Rep. Jeff Denham, R-Calif., chairman of the House subcommittee that oversees public buildings, said Congress should place tighter restrictions on how GSA spends its funds.
“There’s clear indication GSA, and the Western Region especially, have been abusing taxpayer dollars for years,” Denham said.
Lawmakers likely will propose other measures during three planned hearings this week to examine the scandal. Those hearings will be before the House Oversight and Government Reform, House Transportation and Infrastructure, Senate Environment and Public Works committee and Senate Appropriations financial services subcommittee.
“Even before the scandal, we were concerned about cutbacks,” said an employee from the Agriculture Department, who asked not to be identified. “Now, people will say, ‘Oh, it’s federal employees getting together, and they’re going to do mind reading or something.’ “
The Army supervisor thinks the scandal will prompt agencies to rely more on teleconferences, online seminars and other virtual meeting technologies. That may not be that bad, he said, since it will be cheaper than flying feds around the country.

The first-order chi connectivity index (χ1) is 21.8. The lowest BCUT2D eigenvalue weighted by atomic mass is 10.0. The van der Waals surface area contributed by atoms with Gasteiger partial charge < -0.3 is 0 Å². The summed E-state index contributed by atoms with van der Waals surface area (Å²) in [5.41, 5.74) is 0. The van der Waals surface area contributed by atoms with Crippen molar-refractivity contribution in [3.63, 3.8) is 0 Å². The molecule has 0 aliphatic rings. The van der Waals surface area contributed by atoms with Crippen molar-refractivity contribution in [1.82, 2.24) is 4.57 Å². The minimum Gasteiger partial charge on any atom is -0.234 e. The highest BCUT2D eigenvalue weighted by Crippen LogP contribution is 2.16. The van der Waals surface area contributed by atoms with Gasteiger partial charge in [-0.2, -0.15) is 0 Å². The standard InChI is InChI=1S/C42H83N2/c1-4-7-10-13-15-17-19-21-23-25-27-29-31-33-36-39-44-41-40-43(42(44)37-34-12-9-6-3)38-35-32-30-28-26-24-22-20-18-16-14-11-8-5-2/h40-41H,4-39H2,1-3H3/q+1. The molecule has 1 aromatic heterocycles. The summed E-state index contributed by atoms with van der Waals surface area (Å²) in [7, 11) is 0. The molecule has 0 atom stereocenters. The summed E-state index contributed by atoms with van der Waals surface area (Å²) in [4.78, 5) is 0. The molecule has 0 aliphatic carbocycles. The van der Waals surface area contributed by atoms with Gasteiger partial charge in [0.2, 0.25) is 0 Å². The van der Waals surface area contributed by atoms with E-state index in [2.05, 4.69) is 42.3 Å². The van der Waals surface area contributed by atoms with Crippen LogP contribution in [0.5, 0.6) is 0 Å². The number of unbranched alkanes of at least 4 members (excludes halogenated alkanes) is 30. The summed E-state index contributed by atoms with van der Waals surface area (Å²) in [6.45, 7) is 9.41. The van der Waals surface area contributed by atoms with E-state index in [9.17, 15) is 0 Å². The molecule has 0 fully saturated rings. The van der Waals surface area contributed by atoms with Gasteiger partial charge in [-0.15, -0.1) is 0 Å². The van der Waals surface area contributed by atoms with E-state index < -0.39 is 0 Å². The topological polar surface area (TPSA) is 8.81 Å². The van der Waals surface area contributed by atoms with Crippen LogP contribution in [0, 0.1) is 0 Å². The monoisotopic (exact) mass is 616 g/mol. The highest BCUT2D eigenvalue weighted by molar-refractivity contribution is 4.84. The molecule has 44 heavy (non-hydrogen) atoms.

The Agriculture employee fears webinars won’t provide the same benefits as in-person meetings. She’s worried that a regional conference this fall — at which Agriculture employees will attend workshops to learn how to implement new hiring, travel and other personnel policies — will be canceled due to budget concerns, forcing the discussions online.
“Webinars have connection problems, and who wants to read pages and pages of new policies?” she said. “Who will answer our questions? Who will provide motivation? I don’t think you can get a lot of information and networking done that way.”
Worse still, some say, is that the scandal reinforces negative stereotypes many Americans hold of federal employees as overpaid, underworked spendthrifts and poor stewards of taxpayer dollars.